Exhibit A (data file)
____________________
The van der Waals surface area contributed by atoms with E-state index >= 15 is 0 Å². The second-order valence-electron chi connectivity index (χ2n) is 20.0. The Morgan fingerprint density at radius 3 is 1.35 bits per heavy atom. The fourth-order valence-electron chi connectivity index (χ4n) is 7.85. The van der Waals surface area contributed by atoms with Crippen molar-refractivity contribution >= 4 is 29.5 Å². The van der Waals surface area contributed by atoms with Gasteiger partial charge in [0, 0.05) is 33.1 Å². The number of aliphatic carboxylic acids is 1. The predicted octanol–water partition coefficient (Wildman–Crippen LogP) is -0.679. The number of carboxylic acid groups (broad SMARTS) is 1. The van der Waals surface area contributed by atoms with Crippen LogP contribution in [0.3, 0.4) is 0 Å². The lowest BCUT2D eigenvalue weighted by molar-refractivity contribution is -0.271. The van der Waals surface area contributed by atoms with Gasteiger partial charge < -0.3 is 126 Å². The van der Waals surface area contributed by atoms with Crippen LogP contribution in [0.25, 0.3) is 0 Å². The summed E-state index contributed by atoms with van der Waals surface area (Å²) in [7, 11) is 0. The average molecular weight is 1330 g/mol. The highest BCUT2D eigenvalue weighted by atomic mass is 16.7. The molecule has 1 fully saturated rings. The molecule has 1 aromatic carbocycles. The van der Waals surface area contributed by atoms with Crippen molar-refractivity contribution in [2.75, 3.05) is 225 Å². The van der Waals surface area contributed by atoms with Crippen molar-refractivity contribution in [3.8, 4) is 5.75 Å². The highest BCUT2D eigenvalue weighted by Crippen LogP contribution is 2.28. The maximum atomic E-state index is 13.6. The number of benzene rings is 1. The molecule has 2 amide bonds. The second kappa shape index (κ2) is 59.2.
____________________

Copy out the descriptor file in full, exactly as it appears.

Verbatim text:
The van der Waals surface area contributed by atoms with E-state index >= 15 is 0 Å². The second-order valence-electron chi connectivity index (χ2n) is 20.0. The Morgan fingerprint density at radius 3 is 1.35 bits per heavy atom. The fourth-order valence-electron chi connectivity index (χ4n) is 7.85. The van der Waals surface area contributed by atoms with Crippen molar-refractivity contribution >= 4 is 29.5 Å². The van der Waals surface area contributed by atoms with Gasteiger partial charge in [0, 0.05) is 33.1 Å². The number of aliphatic carboxylic acids is 1. The predicted octanol–water partition coefficient (Wildman–Crippen LogP) is -0.679. The number of carboxylic acid groups (broad SMARTS) is 1. The van der Waals surface area contributed by atoms with Crippen LogP contribution in [0.3, 0.4) is 0 Å². The lowest BCUT2D eigenvalue weighted by molar-refractivity contribution is -0.271. The van der Waals surface area contributed by atoms with Gasteiger partial charge < -0.3 is 126 Å². The van der Waals surface area contributed by atoms with Crippen LogP contribution in [0.25, 0.3) is 0 Å². The summed E-state index contributed by atoms with van der Waals surface area (Å²) in [7, 11) is 0. The average molecular weight is 1330 g/mol. The highest BCUT2D eigenvalue weighted by atomic mass is 16.7. The molecule has 1 fully saturated rings. The molecule has 1 aromatic carbocycles. The van der Waals surface area contributed by atoms with Crippen molar-refractivity contribution in [2.75, 3.05) is 225 Å². The van der Waals surface area contributed by atoms with Crippen molar-refractivity contribution in [3.8, 4) is 5.75 Å². The highest BCUT2D eigenvalue weighted by Crippen LogP contribution is 2.28. The maximum atomic E-state index is 13.6. The number of benzene rings is 1. The molecule has 2 amide bonds. The second kappa shape index (κ2) is 59.2.